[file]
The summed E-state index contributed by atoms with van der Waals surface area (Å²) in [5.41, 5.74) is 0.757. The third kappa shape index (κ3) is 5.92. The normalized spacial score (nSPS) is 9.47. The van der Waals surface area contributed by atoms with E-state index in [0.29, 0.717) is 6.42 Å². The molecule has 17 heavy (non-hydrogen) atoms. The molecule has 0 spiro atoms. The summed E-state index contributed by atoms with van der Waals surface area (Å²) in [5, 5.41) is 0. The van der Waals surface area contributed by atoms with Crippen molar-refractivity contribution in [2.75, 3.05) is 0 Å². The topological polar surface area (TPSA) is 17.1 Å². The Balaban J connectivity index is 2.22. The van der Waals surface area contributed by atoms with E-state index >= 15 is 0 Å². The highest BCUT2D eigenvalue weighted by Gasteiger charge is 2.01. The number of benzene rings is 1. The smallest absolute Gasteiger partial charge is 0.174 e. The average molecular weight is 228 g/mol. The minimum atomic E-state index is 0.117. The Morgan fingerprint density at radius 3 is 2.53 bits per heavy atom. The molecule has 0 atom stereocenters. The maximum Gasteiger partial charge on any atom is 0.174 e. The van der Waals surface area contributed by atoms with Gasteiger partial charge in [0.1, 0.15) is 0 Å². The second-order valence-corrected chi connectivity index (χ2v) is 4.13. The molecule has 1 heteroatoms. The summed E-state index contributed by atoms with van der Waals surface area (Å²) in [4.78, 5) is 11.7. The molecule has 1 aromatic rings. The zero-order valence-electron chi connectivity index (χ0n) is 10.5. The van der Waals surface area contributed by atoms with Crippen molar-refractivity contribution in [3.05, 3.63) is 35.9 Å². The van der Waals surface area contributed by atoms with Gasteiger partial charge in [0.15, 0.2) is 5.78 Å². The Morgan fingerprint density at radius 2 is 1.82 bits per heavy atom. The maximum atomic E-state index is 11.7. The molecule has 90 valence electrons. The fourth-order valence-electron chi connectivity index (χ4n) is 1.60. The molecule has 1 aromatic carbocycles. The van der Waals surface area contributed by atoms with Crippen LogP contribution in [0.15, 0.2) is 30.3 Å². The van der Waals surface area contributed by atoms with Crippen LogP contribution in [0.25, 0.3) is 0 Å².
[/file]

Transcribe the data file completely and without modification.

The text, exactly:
The summed E-state index contributed by atoms with van der Waals surface area (Å²) in [5.41, 5.74) is 0.757. The third kappa shape index (κ3) is 5.92. The normalized spacial score (nSPS) is 9.47. The van der Waals surface area contributed by atoms with E-state index in [0.29, 0.717) is 6.42 Å². The molecule has 17 heavy (non-hydrogen) atoms. The molecule has 0 spiro atoms. The summed E-state index contributed by atoms with van der Waals surface area (Å²) in [5, 5.41) is 0. The van der Waals surface area contributed by atoms with Crippen molar-refractivity contribution in [2.75, 3.05) is 0 Å². The topological polar surface area (TPSA) is 17.1 Å². The Balaban J connectivity index is 2.22. The van der Waals surface area contributed by atoms with E-state index >= 15 is 0 Å². The highest BCUT2D eigenvalue weighted by Gasteiger charge is 2.01. The number of benzene rings is 1. The smallest absolute Gasteiger partial charge is 0.174 e. The average molecular weight is 228 g/mol. The minimum atomic E-state index is 0.117. The Morgan fingerprint density at radius 3 is 2.53 bits per heavy atom. The molecule has 0 atom stereocenters. The maximum Gasteiger partial charge on any atom is 0.174 e. The van der Waals surface area contributed by atoms with Gasteiger partial charge in [0.1, 0.15) is 0 Å². The second-order valence-corrected chi connectivity index (χ2v) is 4.13. The molecule has 1 heteroatoms. The summed E-state index contributed by atoms with van der Waals surface area (Å²) in [4.78, 5) is 11.7. The molecule has 1 aromatic rings. The zero-order valence-electron chi connectivity index (χ0n) is 10.5. The van der Waals surface area contributed by atoms with Crippen molar-refractivity contribution in [3.05, 3.63) is 35.9 Å². The van der Waals surface area contributed by atoms with Gasteiger partial charge in [0.15, 0.2) is 5.78 Å². The Morgan fingerprint density at radius 2 is 1.82 bits per heavy atom. The maximum atomic E-state index is 11.7. The molecule has 90 valence electrons. The fourth-order valence-electron chi connectivity index (χ4n) is 1.60. The molecule has 1 aromatic carbocycles. The van der Waals surface area contributed by atoms with Crippen LogP contribution in [0.15, 0.2) is 30.3 Å². The van der Waals surface area contributed by atoms with Crippen LogP contribution in [0.25, 0.3) is 0 Å².